The Soccer War (1969)

The so-called Soccer War or the War of the 100 hours was named by the coincidence of this fact with those derived from a football game that pitted national teams of Honduras and El Salvador, during qualifying for the World Cup Football 1970. The name that is known to this war was coined by the Polish reporter Ryszard Kapuściński.

In her political tensions between the two countries that ultimately led to an armed conflict is evident. It was a short war (lasted only 4 days). The social situation in both countries was explosive and was sought by the military rulers a convenient outlet for political power groups in each country.

The landowners controlled most of the arable land in El Salvador. This led to the steady emigration of poor regions of Honduras near the border with El Salvador peasants. In 1969, Honduras decided to land reform, for which they expropriated and expelled the Salvadorans who had lived there for generations and who had become owners based on their own efforts.

This generated a persecution of Salvadorans in Honduras and a “return” massive to El Salvador. This escalation of tension was used by the governments of both countries to guide their people’s attention outward instead of each country’s internal political conflicts. The media of both countries played an important role in encouraging hatred between Hondurans and Salvadorans. Conservatives in power in El Salvador feared that more farmers would imply more socioeconomic pressures in El Salvador, why decided to intervene militarily in Honduras.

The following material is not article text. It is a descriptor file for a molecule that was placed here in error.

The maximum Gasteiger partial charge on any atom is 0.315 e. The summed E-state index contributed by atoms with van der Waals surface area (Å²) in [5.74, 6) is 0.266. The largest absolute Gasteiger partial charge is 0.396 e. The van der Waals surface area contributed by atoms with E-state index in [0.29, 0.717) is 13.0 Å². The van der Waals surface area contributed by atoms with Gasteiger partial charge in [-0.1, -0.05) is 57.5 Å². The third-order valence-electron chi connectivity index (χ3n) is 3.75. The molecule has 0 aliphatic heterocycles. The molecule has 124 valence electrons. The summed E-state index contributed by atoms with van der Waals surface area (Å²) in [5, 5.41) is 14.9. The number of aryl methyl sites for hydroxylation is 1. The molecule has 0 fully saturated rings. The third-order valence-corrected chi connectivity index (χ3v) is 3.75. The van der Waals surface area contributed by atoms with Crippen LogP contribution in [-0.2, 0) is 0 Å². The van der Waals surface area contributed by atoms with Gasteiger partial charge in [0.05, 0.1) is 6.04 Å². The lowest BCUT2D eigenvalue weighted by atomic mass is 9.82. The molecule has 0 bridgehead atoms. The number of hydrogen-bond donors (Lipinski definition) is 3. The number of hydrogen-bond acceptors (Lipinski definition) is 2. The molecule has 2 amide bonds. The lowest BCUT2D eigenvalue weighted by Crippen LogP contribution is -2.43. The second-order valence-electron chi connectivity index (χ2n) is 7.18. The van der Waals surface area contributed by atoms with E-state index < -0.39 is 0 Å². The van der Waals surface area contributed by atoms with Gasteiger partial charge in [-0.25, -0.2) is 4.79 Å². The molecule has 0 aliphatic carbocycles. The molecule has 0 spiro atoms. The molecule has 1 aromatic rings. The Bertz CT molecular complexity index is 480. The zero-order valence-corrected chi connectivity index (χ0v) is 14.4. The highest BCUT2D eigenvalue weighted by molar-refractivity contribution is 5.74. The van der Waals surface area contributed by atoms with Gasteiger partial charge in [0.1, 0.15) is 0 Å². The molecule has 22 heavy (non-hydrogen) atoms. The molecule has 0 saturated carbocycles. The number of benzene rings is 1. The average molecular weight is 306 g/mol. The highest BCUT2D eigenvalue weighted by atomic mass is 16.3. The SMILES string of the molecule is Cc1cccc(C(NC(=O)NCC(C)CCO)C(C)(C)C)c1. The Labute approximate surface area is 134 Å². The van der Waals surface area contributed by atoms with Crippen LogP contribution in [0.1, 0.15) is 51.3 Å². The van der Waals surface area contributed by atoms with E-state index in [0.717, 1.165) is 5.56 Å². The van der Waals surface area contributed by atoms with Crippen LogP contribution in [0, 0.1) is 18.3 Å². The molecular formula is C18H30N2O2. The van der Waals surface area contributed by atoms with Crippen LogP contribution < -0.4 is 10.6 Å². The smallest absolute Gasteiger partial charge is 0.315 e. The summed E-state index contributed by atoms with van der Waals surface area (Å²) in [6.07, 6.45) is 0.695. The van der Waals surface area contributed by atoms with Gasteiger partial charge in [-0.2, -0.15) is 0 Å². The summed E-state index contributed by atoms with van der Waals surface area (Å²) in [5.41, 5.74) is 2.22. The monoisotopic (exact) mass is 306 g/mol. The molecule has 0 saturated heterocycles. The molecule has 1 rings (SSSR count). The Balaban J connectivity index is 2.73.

Related:   Minimum wage in El Salvador 2015

On July 14, 1969, the Salvadoran army launched an attack against Honduras and got close to the Honduran capital Tegucigalpa. The Organization of American States negotiated a cease-fire took effect on July 20. The Salvadoran troops withdrew in early August.

At the end of the war, the armies of both countries found a pretext to rearm and Central American Common Market was in ruins. Under the rules of the market, the Salvadoran economy (which was the most industrialized in Central America), was gaining much ground in relation to the Honduran economy.

The two nations signed the General Treaty of Peace in Lima, Peru on October 30, 1980 by which the border dispute be resolved in the International Court of Justice.

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